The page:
I'd like to start our agenda this afternoon with some of the highlights of the ASCRS event which began on Friday and will conclude tomorrow. Then I'll provide an overview on the first quarter results against our five key metrics that we established at the beginning of the fiscal year. Steve will then offer a detailed look at the key quarter financial results and then I'll come back and discuss some of the key operating milestones including a review of the potential for the Toric ICL in the U.S. once we're able to commercialize recent new product developments and upon the conclusion we will open the call for your questions.

This has been a very positive ASCRS meeting. This slide shows our exhibit booth in 2010 on the left. And on the right is our booth here today in Boston as we stand. Of course companies can pay for space and big booths, but I’d say we have earned this. We’ve earned it by the progress we’ve made over the past several years. We are all very proud of our position today and our future going forward. I applaud our employees who have worked so hard to get us to this position and some of those employees are right here on the floor today.

We had a very high level of interest in our booth regarding the TICL and the ICL the CentraFLOW technology, the preloaded ICL, our preloaded acrylic IOLs and new interest in our work on our V6 ICL products.

The recently published Market Scope data of global refractive procedures for last year in 2013 validates what we’ve been saying from the past few years. The ICL continues to gain share in the refractive market. In our 12 target markets as you can see, refractive procedures declined 4.6% while the Visian ICL reported gains of 25.5% and this is procedure growth.

For example if you look at all 12 of those target markets there is green behind the ICL. We gained market share in all of those, a couple of examples to pull out; Korea at 12.4% last year, the Middle East at 9.3% and both Spain and India close to 5% overall. I’ll get into more detail on our ICL growth in a minute but I wanted to highlight this proof point upfront as I believe this key set of research best reflects our competitive position in the refractive market today.

These are the five key annual metrics, annual that we discussed on our fourth quarter call: Revenue growth of 8% to 10%; ICL growth of 20%; our gross margin expansion of 300 basis points that ended 72.7% for the year; profitability on a GAAP basis for the year and to successfully complete our Project Comet which is our manufacturing consolidation by mid-year.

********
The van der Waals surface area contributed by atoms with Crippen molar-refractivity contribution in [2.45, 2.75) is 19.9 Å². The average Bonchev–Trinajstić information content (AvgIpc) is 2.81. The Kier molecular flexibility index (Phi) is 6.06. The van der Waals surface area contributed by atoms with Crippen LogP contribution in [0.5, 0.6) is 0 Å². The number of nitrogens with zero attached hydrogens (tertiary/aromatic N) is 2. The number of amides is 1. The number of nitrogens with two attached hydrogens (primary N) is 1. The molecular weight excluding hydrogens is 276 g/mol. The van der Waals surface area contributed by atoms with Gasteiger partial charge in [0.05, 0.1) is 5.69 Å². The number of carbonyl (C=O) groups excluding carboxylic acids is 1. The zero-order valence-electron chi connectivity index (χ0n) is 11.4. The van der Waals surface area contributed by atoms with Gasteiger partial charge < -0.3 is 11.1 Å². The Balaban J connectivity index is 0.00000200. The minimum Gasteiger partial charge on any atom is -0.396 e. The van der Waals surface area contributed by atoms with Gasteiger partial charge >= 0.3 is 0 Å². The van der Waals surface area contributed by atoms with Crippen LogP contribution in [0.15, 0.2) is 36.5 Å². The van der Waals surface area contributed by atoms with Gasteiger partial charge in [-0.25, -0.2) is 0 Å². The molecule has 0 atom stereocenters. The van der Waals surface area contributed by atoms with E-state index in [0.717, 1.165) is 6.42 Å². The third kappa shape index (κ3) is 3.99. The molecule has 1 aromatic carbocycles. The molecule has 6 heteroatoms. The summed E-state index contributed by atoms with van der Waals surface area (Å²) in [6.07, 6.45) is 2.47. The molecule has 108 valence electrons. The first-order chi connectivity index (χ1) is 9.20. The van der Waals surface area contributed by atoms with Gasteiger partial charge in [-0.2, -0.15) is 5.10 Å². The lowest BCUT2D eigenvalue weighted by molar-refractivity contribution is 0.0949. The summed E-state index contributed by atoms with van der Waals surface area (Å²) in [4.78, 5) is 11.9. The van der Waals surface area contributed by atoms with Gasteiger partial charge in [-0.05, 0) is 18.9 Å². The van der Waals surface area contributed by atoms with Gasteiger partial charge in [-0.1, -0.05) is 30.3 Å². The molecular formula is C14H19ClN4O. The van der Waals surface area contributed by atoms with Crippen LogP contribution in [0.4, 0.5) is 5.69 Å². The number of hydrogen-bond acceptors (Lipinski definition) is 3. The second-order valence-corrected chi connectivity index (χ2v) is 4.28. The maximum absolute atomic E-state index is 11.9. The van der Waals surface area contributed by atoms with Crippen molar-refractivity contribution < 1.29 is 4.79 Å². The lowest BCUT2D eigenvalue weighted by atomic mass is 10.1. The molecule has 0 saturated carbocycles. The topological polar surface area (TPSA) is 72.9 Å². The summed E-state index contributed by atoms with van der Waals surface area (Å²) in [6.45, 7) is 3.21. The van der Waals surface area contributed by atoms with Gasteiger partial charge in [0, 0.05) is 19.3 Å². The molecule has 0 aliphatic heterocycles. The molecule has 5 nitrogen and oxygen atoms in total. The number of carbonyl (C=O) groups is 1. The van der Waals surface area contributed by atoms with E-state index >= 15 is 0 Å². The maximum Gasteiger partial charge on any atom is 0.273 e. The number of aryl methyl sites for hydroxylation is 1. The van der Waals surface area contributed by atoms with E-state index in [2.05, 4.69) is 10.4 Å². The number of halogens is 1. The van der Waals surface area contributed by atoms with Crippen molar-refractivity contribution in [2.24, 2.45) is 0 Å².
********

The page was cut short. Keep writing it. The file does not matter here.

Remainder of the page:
Let’s review each one separately. We are already off to a very good start for 2014 with revenue of $20.2 million in the first quarter, representing a growth of 12% as reported and 15% growth in constant currency. Our growth was driven by record Visian ICL sales as well as increased IOL product sales.

The revenue growth of 12% during the quarter was higher than our annual growth range metric. In constant currency the revenue would have been $20.8 million which would have been 15% growth. 25% of our sales during the quarter were in Japan where you can see we had a continued headwind of the weakened Yen values. Visian ICL revenue was 60.7% of our total revenue in the quarter as compared to 59.1% in the first quarter of last year. Low margin Other sales increased by 29% and negatively impacted our gross margin in the quarter as you will hear.

One could argue that this start against our revenue metric and it proves that our metric might be a little bit too conservative. But let me just say we are very pleased where are after the first quarter, but let’s give it another quarter before we consider any changes. Perhaps at that point we’ll have additional product approvals which we can also roll in to that output.

Our second target metric for the year is Visian ICL revenue growth of 20%. We achieved our budget number for the first quarter, so we believe we are on track to complete this annual metric throughout the year. Global ICL procedure growth in the fourth quarter was 14%, representing a 15% growth in those 12 target markets. Growth in Europe was 24%, in our Asia Pacific region 15% while North America declined 19%.